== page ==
For the past two weeks, an unprecedented coalition of Acadians, Anglophones and members of the Elsipogtog First Nation have blockaded a compound in the Canadian town of Rexton, New Brunswick, where trucks and equipment used in the process of hydraulic fracturing, or fracking, are stored. The company that owns the facility — SWN Resources Canada — has been working all summer to conduct seismic tests as the first step in the fracking process. While the natural gas derived from the drilling would primarily be sold over the border in the United States, the impacts of extraction — namely polluted water and air — would be felt in these communities for generations to come.
In New Brunswick, the provincial government owns all underground mineral and gas rights. The local people have little influence over their own land. In some cases, citizens only receive a written notice within 24 hours of seismic testing and drilling on their land. Realizing their lack of legal power in the decision-making process, impacted landowners began organizing in New Brunswick’s Kent County about three years ago, when shale gas companies moved in to start exploration. Groups like Our Environment, Our Choice and Upriver Environment Watch began educational campaigns — including speaking tours, lobbying the provincial and local governments, and public actions such as a blue ribbon campaign for clean water, where activists tied ribbons along the major roads in the area to publicize the issue.
Denise Vautour, a local Acadian, got involved in the Upriver group after seeing the 2010 anti-fracking documentary Gasland. As a retired medical social worker, Vautour has focused on what she perceives as the immorality of exposing the populous to fracking. While the industry has claimed in local public meetings that fracking fluid is safe enough to drink, Vautour believes they are lying. Beyond the obvious carcinogens in fracking fluid, she has argued that even the best medical reports still need years-worth of evidence before the longterm effects of fracking on human and ecological health can be determined.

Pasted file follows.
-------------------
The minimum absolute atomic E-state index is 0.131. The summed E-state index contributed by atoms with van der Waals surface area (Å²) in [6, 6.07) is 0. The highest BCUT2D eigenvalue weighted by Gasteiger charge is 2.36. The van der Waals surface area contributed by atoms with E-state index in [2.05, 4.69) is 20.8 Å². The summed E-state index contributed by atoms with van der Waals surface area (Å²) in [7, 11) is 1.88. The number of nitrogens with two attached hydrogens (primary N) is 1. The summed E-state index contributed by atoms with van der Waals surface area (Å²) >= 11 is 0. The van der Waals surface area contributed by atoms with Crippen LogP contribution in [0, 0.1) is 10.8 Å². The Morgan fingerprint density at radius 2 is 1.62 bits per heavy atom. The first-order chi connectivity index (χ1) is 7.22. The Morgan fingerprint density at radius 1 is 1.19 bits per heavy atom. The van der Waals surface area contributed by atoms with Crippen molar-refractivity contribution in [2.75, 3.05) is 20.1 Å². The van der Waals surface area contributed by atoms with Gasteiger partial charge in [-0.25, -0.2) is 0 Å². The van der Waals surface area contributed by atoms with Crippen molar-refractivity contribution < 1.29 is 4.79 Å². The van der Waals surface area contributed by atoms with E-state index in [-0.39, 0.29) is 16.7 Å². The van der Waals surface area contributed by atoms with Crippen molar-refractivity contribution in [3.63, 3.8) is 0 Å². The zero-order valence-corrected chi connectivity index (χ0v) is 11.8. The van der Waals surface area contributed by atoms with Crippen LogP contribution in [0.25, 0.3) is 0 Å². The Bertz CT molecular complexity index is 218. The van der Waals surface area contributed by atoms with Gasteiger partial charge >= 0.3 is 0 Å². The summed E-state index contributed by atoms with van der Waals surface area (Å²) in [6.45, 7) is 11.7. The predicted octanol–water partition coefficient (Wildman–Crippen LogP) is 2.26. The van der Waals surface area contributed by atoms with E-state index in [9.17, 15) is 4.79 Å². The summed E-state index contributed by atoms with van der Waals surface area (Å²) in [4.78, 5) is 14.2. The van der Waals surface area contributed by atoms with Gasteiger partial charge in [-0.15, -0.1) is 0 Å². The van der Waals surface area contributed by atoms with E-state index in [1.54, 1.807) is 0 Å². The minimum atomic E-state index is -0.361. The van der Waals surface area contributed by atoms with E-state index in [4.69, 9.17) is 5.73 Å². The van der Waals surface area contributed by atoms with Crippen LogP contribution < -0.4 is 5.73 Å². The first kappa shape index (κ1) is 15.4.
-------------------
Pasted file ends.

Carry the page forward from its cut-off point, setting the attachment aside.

Three months ago, Latour submitted evidence to the province surrounding the moral complications of continuing to pollute water and air without prior and informed consent. However, she has yet to receive a response because government offices are sifting through thousands of submissions from New Brunswick residents in opposition to fracking.
Even with such widespread opposition, the sentiment at the encampment is that more people should be taking action on the ground in order to make a difference. While at times the camp swells to a few hundred people — such as during press conferences or mealtimes — it dwindles again during the cold nights to around 20 people. Independent of numbers, though, the coalition is dedicated and has thus far forced SWN to spend tens of millions of dollars more than expected.
“If all we are going to be is a nuisance,” said Vautour, “then we are going to be the best darn nuisance that we know how to be.”
Since the beginning of the summer, the Mi’kmaq sacred fire has become a place for French-speaking Acadians, Anglophones and members of the Elsipogtog First Nation to gather and organize actions. It was around this ceremonial fire that people from all three groups built their alliances, learning to work and pray together. Despite the cruel history between settlers and natives, all parties have joined together to become nonviolent protectors of the water and land, meeting the fracking industry at every turn — monitoring, blockading and otherwise putting their bodies on the line to stop shale gas development.